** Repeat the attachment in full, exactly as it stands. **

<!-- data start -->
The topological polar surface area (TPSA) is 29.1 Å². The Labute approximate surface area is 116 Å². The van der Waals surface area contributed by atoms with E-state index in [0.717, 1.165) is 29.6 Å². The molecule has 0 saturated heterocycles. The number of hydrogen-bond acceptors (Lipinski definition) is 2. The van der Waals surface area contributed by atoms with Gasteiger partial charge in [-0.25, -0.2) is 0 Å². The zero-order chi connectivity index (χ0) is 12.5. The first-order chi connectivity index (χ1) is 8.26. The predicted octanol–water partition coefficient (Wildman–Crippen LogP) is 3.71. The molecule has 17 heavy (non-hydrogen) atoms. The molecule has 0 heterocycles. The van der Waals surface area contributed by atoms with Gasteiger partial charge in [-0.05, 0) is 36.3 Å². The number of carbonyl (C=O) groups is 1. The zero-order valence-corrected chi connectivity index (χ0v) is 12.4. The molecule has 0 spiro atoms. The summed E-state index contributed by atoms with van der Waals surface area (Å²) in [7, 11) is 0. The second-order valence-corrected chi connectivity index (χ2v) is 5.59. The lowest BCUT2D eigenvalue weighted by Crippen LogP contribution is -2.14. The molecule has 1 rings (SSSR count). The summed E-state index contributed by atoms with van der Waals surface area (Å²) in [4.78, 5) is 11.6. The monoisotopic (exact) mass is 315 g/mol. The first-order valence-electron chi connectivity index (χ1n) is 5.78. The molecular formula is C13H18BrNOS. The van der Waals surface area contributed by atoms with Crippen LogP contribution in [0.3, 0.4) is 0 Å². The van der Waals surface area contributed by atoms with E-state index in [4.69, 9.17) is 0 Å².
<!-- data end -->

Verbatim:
The topological polar surface area (TPSA) is 29.1 Å². The Labute approximate surface area is 116 Å². The van der Waals surface area contributed by atoms with E-state index in [0.717, 1.165) is 29.6 Å². The molecule has 0 saturated heterocycles. The number of hydrogen-bond acceptors (Lipinski definition) is 2. The van der Waals surface area contributed by atoms with Gasteiger partial charge in [-0.25, -0.2) is 0 Å². The zero-order chi connectivity index (χ0) is 12.5. The first-order chi connectivity index (χ1) is 8.26. The predicted octanol–water partition coefficient (Wildman–Crippen LogP) is 3.71. The molecule has 17 heavy (non-hydrogen) atoms. The molecule has 0 heterocycles. The van der Waals surface area contributed by atoms with Gasteiger partial charge in [-0.05, 0) is 36.3 Å². The number of carbonyl (C=O) groups is 1. The zero-order valence-corrected chi connectivity index (χ0v) is 12.4. The molecule has 0 spiro atoms. The summed E-state index contributed by atoms with van der Waals surface area (Å²) in [7, 11) is 0. The second-order valence-corrected chi connectivity index (χ2v) is 5.59. The lowest BCUT2D eigenvalue weighted by Crippen LogP contribution is -2.14. The molecule has 1 rings (SSSR count). The summed E-state index contributed by atoms with van der Waals surface area (Å²) in [4.78, 5) is 11.6. The monoisotopic (exact) mass is 315 g/mol. The first-order valence-electron chi connectivity index (χ1n) is 5.78. The molecular formula is C13H18BrNOS. The van der Waals surface area contributed by atoms with Crippen LogP contribution in [0.3, 0.4) is 0 Å². The van der Waals surface area contributed by atoms with E-state index in [4.69, 9.17) is 0 Å².